Sarah Spring ParadigmLast changed 11/14 1:05A EDT
Edits - minor 11/13/14
Director of Speech & Debate - University of Houston
Previously coaching at (Iowa, Miami (Ohio), Wake Forest)
As of the 2014 Shirley - I have judged (according to Debateresults + tabroom):
475 - College Debates
I have voted AFF in 226 of those debates (47.5%)
I have voted NEG in 249 of those debates (52.4%)
First rule of judging - judging is subjective.
Second rule of judging - get over it.
Judge philosophies are in fact an attempt to compensate for this inevitably subjective activity. We try to minimize personal opinions, but in the end who you vote for is more than often related to how you feel and the style of the debaters as much as it is about any particular argument. You have to convince the judge (me) to vote for you. This is as subjective as really any other activity.
T - A paradox - I am a bad judge for T. I love T debates.
Competing interpretations doesn't make much sense to me because the aff can't win on T. Reasonability is largely good (I am not a good judge for trivial interpretations like "and/or means both") - see above re: subjectivity. Reasonability is also a good answer to most affirmative theory complaints.
Legal topics are ideal for T debates, given that the law is all about definition. I find these questions interesting, but in order to win on T with me as a judge, you typically need to have insightful argument and some decent evidence about the educational harm (and not just to negative ground) of the affirmative's interpretation. These arguments, of course, can take many forms, but be careful.
Avoid specification arguments. Please. While implementation might be 90% of whatever, ASPEC is still not a reason to reject the affirmative.
I think T is an important check against non-topical affs, you have to read a plan and defend the federal government and your plan, reading the resolutions does not seem to be enough. Switch-side debate is a good thing.
Framework/Non-plan Topicality arguments -
Framework debates are not fun. I judge them a lot.I think that these debates have both gotten stale and also very detached from the actual arguments at hand. Both sides would do well to connect their arguments to the actual positions relevant to their debate. My previous statements about reasonability tend to apply in these questions as well. A small advantage to an very limiting interpretation is often not enough for me to justify a ballot.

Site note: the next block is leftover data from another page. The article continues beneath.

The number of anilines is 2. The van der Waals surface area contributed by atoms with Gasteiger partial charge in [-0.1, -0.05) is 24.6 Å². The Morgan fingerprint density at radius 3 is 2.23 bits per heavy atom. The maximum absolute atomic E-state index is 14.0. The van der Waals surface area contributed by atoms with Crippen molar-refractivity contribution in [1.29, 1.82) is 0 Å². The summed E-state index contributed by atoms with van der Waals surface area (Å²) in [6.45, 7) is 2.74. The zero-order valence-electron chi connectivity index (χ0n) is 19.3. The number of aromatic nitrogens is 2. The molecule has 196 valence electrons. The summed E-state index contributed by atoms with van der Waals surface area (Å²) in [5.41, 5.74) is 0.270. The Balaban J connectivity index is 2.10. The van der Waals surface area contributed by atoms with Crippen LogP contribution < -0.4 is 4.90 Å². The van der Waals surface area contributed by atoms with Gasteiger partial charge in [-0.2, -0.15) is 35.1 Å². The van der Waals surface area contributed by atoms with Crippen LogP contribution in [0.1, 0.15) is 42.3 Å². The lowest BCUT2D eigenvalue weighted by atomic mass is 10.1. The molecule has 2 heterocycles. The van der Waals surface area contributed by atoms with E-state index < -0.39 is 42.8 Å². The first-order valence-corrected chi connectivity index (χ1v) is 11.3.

The best framework debates don't read the Shively card.
My suggestion is to try to have a good interpretation that takes the middle ground, this will make me much more sympathetic and open to listening to your arguments. A violation is often overlooked by both sides, but is often where the crux of the decision lies - don't neglect this (or the "we meet")
Theory – I think in general most aff theory arguments are reasons to reject the argument not the team. That means theory is rarely rarely a voting issue for me.
Conditionality - I think conditionality is a good and necessary thing. Dispositionality is not a thing. I am open to kicking CPs on my own (without the encouragement of the negative) - I do indeed possess that power.
PICS (or whatever) is not a reason to reject the team, only the position, in these cases if the CP goes away the aff would still win.
International agent fiat, in some cases, may be a legitimate test of the necessity of USFG action.
50 State Fiat - eh?
Disads – Politics DAs are my favorite.
I won’t vote on 1% risk.
Magnitude and probability are far more important than timeframe.
"DA turns the case" by itself is not a full argument.
Also "DA turns the case" is often wrong, the DA impact must complicate the aff's ability to solve or access the internal link to the impact, not just be the same impact. The aff should point this out.
Don't read a bunch of new impacts in the block unless you've got a real reason to do so. Most teams won't have a reason beyond, we didn't feel like answering their arguments.